Here is Barone's response, word-for-word (the bold-faced sentence is my emphasis):

It seems to depend on how you define "brain dead." The data can't be used, thoughtfully or otherwise, to inform tenure decisions. Whether there is a holy grail, or it hasn't been found, remains to be seen. But surely everyone agrees that poor and minority kids are getting the short end of the stick, and data available now can and should be used to help level the playing field for kids while we adults have our fun little debates. I notice you rarely use the word student or child, unless you are quoting me. I think we need to err on the side of the kids for a while even if it makes adults uncomfortable. If we wait for there to be a consensus among academics, today's kindergartners will be collecting Social Security before anything is done. If then.

The "bitterness" referred to in the title of this entry refers to this response. I'm disappointed by Barone's avoidance of the substantive topic by applying a rhetorical litmus test (how often I mention children in my blog), as well as the politician's logic here (something must be done; this is something; so we must do it). But let me get to the point: Barone is misreading the law. Data can be used to inform tenure decisions, and in fact, they must be, because the law requires that part of the tenure decision depends on teacher use of data. No data, no use of data -- no tenure. It may not be Barone's picture of how data informs a personnel decision, but Barone's claim is just plain wrong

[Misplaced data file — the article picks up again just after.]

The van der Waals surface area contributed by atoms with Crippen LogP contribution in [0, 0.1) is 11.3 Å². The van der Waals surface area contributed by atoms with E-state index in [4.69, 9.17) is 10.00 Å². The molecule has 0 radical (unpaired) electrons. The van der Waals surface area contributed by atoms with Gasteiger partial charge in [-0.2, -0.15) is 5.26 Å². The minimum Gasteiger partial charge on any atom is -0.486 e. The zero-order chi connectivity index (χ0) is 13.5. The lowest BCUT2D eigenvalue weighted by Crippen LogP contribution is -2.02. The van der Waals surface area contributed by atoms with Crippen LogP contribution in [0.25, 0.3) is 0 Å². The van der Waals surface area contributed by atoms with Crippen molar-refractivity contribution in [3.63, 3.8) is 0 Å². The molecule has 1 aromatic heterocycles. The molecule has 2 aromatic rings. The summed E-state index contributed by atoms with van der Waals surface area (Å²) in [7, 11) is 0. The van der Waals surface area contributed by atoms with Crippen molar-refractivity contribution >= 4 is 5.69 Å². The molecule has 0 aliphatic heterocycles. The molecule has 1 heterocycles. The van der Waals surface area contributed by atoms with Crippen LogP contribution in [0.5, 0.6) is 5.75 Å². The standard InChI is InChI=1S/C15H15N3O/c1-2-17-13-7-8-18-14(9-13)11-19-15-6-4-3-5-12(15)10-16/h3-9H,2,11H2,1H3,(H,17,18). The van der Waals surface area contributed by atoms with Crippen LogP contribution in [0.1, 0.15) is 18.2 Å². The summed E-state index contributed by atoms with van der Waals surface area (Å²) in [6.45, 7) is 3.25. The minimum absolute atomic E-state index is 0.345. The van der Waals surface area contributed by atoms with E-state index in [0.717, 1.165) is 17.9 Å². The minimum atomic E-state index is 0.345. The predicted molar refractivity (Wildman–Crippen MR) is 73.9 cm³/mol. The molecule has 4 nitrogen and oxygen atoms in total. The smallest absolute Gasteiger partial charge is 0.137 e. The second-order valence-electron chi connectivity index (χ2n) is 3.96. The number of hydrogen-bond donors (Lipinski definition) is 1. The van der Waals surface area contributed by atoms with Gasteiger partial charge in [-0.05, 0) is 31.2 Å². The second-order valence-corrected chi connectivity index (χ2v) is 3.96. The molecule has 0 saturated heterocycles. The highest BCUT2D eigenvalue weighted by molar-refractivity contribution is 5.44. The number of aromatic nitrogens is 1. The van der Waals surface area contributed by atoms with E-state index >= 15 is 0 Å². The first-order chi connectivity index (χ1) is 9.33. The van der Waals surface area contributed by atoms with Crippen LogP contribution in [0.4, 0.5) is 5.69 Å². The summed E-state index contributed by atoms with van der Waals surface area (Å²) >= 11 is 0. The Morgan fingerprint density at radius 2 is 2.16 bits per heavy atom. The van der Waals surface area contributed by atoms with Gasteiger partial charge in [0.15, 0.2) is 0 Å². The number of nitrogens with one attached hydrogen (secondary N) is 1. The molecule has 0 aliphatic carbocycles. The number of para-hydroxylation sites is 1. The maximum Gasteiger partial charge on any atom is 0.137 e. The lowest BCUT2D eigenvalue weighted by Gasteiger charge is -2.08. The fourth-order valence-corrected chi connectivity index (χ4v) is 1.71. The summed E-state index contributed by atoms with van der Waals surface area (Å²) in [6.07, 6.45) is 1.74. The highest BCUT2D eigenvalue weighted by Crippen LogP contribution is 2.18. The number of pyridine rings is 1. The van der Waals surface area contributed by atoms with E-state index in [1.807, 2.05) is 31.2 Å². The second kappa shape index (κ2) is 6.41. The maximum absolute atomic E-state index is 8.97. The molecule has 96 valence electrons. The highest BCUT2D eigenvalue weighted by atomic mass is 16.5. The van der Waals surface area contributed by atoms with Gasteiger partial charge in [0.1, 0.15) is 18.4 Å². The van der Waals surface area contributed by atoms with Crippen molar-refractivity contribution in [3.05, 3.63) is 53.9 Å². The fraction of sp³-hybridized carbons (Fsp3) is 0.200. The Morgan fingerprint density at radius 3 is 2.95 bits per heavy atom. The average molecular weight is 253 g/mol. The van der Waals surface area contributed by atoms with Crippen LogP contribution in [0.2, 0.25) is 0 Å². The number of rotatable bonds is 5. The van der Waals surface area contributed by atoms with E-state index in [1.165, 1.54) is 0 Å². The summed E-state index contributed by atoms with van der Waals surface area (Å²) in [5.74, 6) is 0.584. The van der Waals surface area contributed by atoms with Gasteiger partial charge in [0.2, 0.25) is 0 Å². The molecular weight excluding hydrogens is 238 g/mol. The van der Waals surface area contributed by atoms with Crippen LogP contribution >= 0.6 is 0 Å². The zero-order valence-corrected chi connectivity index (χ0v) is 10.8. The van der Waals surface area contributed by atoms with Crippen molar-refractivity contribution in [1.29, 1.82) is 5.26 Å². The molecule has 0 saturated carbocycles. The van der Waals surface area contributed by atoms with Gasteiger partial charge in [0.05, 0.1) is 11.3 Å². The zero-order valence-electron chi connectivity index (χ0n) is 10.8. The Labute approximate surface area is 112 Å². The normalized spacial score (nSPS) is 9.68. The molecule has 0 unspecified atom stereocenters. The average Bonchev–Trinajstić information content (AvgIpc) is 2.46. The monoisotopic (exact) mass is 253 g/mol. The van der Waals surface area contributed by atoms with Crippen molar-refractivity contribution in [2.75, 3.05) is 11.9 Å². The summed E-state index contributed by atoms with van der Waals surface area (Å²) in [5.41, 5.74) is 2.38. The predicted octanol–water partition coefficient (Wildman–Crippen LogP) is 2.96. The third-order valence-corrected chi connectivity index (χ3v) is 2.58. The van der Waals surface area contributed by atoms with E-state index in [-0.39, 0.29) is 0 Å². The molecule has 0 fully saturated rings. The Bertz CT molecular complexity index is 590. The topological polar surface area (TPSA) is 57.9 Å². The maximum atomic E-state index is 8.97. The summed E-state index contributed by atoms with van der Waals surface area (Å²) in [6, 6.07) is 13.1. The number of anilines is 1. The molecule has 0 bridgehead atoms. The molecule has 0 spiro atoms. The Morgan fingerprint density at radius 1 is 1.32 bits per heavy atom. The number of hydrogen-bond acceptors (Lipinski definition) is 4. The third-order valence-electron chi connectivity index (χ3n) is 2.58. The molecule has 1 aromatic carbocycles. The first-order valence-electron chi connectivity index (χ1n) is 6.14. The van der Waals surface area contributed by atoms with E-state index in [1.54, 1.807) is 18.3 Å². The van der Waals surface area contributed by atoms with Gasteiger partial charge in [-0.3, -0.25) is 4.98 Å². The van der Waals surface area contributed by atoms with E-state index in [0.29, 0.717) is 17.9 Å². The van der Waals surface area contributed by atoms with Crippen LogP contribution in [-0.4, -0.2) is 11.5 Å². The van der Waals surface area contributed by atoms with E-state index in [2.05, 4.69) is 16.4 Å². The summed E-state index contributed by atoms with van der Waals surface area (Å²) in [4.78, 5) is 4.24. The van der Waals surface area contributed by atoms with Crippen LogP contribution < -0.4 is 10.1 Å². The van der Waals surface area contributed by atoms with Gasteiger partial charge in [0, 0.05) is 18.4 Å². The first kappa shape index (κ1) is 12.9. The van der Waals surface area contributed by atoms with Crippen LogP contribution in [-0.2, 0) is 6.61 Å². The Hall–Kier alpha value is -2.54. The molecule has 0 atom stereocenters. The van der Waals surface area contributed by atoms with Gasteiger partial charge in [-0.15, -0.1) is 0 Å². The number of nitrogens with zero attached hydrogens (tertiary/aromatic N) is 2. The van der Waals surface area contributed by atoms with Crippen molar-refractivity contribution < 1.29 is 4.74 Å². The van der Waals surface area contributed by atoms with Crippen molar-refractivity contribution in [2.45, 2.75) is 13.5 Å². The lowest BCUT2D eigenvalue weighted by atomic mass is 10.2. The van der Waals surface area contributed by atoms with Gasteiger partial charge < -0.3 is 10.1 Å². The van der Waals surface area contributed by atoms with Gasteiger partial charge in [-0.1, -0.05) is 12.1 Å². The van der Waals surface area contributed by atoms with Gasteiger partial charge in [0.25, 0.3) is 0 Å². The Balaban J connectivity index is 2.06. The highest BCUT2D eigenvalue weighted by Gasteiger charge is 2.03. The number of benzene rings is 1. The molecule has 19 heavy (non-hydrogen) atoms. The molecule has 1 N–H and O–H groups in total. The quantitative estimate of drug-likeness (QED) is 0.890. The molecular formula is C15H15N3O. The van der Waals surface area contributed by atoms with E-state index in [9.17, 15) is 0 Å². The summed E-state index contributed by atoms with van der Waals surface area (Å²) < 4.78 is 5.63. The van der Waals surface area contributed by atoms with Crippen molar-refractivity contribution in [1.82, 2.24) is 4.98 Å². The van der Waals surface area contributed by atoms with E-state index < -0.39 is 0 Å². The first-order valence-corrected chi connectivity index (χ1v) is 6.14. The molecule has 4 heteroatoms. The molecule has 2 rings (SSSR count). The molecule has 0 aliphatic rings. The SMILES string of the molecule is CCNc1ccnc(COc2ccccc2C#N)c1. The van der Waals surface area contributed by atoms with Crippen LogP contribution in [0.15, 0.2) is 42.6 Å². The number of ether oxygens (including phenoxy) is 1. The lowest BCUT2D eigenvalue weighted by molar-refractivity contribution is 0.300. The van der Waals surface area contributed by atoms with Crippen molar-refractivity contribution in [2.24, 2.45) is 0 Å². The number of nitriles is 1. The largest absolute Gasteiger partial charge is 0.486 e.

Addendum: In comments, Barone argues that the New York state law is clear and bars use of test data for making tenure decisions. Here's the way to decide it:

1) Does New York law prohibit a district from denying tenure because a teacher refuses to implement Response to Intervention practices?

2) Is Response to Intervention something based on student performance data?

If the answers are "no" and "yes," respectively, I'm right. Any other combination, and Barone is right. Let's try another scenario:

Main office conference room, where the assistant principal is meeting with a new teacher. "Let's look at your student's last quizzes and talk about where they learned the material well, and where you might want to reteach."

The teacher holds up his hand. "Wait a minute. Am I going to be judged based on what I say in this meeting?"

The assistant principal nods her head. "In part, what I'm judging with your effectiveness is how you respond to student needs. C'mon. Let's just look at the quizzes."

"No way. State law forbids the use of student performance data in tenure decisions. I'm talking with my union rep!"

If Barone is right in the global sense, this conversation could really happen. But I don't think it could (or has). When Barone claimed that New York had put a "firewall" between teachers and performance data, I know he was thinking in the narrow sense of "if students perform poorly on standardized tests, then we should be able to deny tenure." But regardless of whether that is a good or bad policy, that's not the only way one can connect teachers and student performance. Expecting teachers to look at student performance and change instruction based on data is a second way, and New York does not bar it. Looking at teacher education and student performance is a third way, and New York does not bar it. Which of those three is good policy is an interesting and debatable question, but what is not debatable is that all three connect teachers to data.

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Tags: Charles Barone, New York state, teachers unions, tenure
Posted in Accountability Frankenstein on February 25, 2009 8:02 PM |